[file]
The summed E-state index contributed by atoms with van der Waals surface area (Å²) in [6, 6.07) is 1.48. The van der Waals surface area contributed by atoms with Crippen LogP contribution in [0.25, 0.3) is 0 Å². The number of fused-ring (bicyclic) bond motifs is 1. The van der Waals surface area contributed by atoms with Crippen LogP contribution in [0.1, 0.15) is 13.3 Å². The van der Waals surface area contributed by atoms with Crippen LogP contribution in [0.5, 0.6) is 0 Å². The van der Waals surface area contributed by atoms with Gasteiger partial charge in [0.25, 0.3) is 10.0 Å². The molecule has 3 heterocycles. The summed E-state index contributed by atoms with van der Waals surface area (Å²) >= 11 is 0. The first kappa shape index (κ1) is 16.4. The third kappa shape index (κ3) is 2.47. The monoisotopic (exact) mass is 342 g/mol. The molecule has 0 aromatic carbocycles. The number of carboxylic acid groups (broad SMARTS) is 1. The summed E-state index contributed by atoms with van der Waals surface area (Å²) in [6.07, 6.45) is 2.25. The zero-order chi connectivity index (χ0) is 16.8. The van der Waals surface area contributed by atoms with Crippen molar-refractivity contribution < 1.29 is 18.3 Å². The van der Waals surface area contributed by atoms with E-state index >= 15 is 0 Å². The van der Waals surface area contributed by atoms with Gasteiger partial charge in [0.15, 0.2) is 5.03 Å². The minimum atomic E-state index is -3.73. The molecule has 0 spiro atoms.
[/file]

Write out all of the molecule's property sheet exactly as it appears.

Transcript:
The summed E-state index contributed by atoms with van der Waals surface area (Å²) in [6, 6.07) is 1.48. The van der Waals surface area contributed by atoms with Crippen LogP contribution in [0.25, 0.3) is 0 Å². The number of fused-ring (bicyclic) bond motifs is 1. The van der Waals surface area contributed by atoms with Crippen LogP contribution in [0.1, 0.15) is 13.3 Å². The van der Waals surface area contributed by atoms with Crippen LogP contribution in [0.5, 0.6) is 0 Å². The van der Waals surface area contributed by atoms with Gasteiger partial charge in [0.25, 0.3) is 10.0 Å². The molecule has 3 heterocycles. The summed E-state index contributed by atoms with van der Waals surface area (Å²) >= 11 is 0. The first kappa shape index (κ1) is 16.4. The third kappa shape index (κ3) is 2.47. The monoisotopic (exact) mass is 342 g/mol. The molecule has 0 aromatic carbocycles. The number of carboxylic acid groups (broad SMARTS) is 1. The summed E-state index contributed by atoms with van der Waals surface area (Å²) in [6.07, 6.45) is 2.25. The zero-order chi connectivity index (χ0) is 16.8. The van der Waals surface area contributed by atoms with Crippen molar-refractivity contribution < 1.29 is 18.3 Å². The van der Waals surface area contributed by atoms with E-state index >= 15 is 0 Å². The van der Waals surface area contributed by atoms with Gasteiger partial charge in [0.15, 0.2) is 5.03 Å². The minimum atomic E-state index is -3.73. The molecule has 0 spiro atoms.